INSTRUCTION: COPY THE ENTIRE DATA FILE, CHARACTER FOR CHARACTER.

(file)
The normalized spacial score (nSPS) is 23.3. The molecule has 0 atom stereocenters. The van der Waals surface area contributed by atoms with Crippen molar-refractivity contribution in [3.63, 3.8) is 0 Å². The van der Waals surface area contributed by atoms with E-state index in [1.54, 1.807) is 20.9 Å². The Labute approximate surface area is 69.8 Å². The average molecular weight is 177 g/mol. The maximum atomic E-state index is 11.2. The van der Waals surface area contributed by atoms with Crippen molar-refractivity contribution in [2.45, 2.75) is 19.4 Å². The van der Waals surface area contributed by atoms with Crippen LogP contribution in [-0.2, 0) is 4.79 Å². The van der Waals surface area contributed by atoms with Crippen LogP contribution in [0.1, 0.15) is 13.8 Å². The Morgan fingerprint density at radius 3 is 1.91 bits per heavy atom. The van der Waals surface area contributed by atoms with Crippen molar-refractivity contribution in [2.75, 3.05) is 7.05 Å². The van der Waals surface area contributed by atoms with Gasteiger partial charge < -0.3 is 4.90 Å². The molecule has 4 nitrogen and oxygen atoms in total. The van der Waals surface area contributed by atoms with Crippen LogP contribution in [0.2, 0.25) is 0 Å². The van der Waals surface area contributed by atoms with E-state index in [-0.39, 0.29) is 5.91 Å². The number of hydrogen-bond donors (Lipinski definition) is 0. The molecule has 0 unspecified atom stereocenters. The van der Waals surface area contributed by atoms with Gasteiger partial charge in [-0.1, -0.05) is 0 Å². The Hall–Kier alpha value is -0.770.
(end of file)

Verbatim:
The normalized spacial score (nSPS) is 23.3. The molecule has 0 atom stereocenters. The van der Waals surface area contributed by atoms with Crippen molar-refractivity contribution in [3.63, 3.8) is 0 Å². The van der Waals surface area contributed by atoms with E-state index in [1.54, 1.807) is 20.9 Å². The Labute approximate surface area is 69.8 Å². The average molecular weight is 177 g/mol. The maximum atomic E-state index is 11.2. The van der Waals surface area contributed by atoms with Crippen molar-refractivity contribution in [2.45, 2.75) is 19.4 Å². The van der Waals surface area contributed by atoms with Crippen LogP contribution in [-0.2, 0) is 4.79 Å². The van der Waals surface area contributed by atoms with Crippen LogP contribution in [0.1, 0.15) is 13.8 Å². The Morgan fingerprint density at radius 3 is 1.91 bits per heavy atom. The van der Waals surface area contributed by atoms with Crippen molar-refractivity contribution in [2.75, 3.05) is 7.05 Å². The van der Waals surface area contributed by atoms with Gasteiger partial charge < -0.3 is 4.90 Å². The molecule has 4 nitrogen and oxygen atoms in total. The van der Waals surface area contributed by atoms with Crippen LogP contribution in [0.2, 0.25) is 0 Å². The van der Waals surface area contributed by atoms with E-state index in [-0.39, 0.29) is 5.91 Å². The number of hydrogen-bond donors (Lipinski definition) is 0. The molecule has 0 unspecified atom stereocenters. The van der Waals surface area contributed by atoms with Gasteiger partial charge in [-0.1, -0.05) is 0 Å². The Hall–Kier alpha value is -0.770.